On the opposite end of the spectrum from various non-surgical therapies and minimally invasive surgical options are a host of conventional "open" surgical procedures. When a severe back or neck condition fails to respond to more conservative therapies and treatments, a more aggressive, and typically more invasive, surgical procedure may be recommended. Such procedures may, in fact, also require a hospital stay as well as several months to achieve a recovery.
An open discectomy is the most common surgical procedure used to treat a herniated or ruptured disc. The goal of this treatment is to achieve the partial or complete surgical removal of a damaged intervertebral disc. Removing the damaged disc eliminates the source of pressure and irritation on the nerve roots, which in turn removes the cause of the symptomatic back pain and weakness. Although this type of procedure may be done either as an open surgical procedure or via a minimally invasive method, a stay in the hospital or clinic of one to three days is typically required.
This surgery is performed to relieve sciatica due to disc herniation. Most of the lumbar disc herniations occur in the posterolateral position. In about 10% of cases disc herniations occur in the foraminal position. Foraminal disc herniations cause more pain and more severe neurological deficit and are more likely to require surgical intervention. Far lateral disc herniations are a type of foraminal disc herniations.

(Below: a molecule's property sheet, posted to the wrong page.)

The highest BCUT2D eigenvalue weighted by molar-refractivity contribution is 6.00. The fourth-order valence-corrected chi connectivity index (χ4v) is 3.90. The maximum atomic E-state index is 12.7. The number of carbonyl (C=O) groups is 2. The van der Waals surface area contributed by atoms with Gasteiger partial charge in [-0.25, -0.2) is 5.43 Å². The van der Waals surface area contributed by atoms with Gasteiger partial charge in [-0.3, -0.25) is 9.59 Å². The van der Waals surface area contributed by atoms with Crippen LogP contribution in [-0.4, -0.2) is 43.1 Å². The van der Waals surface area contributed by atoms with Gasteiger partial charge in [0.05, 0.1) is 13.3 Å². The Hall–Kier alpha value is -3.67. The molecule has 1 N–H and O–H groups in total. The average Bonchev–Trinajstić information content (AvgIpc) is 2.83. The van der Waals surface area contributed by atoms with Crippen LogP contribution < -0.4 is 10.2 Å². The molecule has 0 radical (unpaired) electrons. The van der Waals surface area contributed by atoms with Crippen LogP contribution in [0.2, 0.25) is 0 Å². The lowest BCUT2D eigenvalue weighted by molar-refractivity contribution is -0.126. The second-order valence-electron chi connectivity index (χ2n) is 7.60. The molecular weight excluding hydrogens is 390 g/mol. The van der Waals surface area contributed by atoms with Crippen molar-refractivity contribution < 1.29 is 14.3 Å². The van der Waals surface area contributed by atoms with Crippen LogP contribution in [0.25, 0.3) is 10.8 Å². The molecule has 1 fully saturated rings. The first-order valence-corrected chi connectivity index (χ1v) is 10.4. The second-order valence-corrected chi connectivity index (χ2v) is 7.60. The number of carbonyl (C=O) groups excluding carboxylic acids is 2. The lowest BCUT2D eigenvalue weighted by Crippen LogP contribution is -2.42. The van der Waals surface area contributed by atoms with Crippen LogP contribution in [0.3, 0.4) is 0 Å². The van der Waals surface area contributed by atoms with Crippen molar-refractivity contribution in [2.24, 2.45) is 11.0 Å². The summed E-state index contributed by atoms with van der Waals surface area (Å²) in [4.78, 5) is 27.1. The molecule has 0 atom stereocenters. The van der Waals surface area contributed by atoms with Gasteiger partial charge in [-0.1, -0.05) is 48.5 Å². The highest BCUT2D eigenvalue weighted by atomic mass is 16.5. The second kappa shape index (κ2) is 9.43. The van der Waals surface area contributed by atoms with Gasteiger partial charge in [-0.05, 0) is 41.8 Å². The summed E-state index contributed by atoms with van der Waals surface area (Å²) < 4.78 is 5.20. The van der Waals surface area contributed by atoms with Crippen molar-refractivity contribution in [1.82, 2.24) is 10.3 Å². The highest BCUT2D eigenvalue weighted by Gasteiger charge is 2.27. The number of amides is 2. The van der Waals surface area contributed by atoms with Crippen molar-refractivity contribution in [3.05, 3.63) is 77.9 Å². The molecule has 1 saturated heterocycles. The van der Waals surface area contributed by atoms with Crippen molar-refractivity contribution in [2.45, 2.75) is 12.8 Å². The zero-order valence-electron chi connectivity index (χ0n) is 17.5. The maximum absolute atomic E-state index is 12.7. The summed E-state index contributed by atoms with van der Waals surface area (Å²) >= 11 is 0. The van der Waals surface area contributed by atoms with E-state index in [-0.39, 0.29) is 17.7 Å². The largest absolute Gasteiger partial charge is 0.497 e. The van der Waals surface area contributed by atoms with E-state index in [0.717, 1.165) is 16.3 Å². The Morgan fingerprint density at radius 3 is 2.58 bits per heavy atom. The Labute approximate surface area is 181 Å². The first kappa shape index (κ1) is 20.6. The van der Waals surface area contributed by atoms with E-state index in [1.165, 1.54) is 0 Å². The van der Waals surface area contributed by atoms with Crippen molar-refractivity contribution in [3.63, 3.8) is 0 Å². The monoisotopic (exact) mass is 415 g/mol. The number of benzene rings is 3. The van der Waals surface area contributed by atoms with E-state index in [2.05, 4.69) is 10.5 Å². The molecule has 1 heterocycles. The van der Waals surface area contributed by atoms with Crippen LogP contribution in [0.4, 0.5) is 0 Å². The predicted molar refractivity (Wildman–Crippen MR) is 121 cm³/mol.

It is technically more difficult to surgically treat foraminal disc herniations than posterolateral disc herniations. L5 S1 foraminal disc herniations require removal of about one half of the L5 S1 facet joint. Surgeon stays on the opposite side of the disc herniation and look across into the foramen from the opposite side of the leg pain in order to remove the disc herniation. Foraminal disc herniations at other levels require paralateral approach staying lateral or outside of the facet joint. This is technically more difficult approach and many spine surgeons are not familiar with this approach.
Many of lumbar disc herniations resolve on their own. Surgery is usually indicated when the sciatica persists longer than 6 weeks interfering with activities of daily living. Exceptions are severe intolerable pain, profound neurological deficit, progressive neurological deficit, and cauda equina syndrome causing bowel and bladder dysfunction.
Success rate of lumbar microdiscectomy is quite high greater than 90 %. Surgery usually takes slightly more than one hour. Patients usually stay overnight. Office or light duty return to work is possible in a week or two. Heavy manual laborers such as carpenters are not released to full duty work for about a month to 6 weeks.
The most common complication of the procedure is recurrent disc herniation and this can occur in about 10% of cases. There is poor correlation with patient's activity level in my experience. It can occur any time after the surgery from a few days or many years later.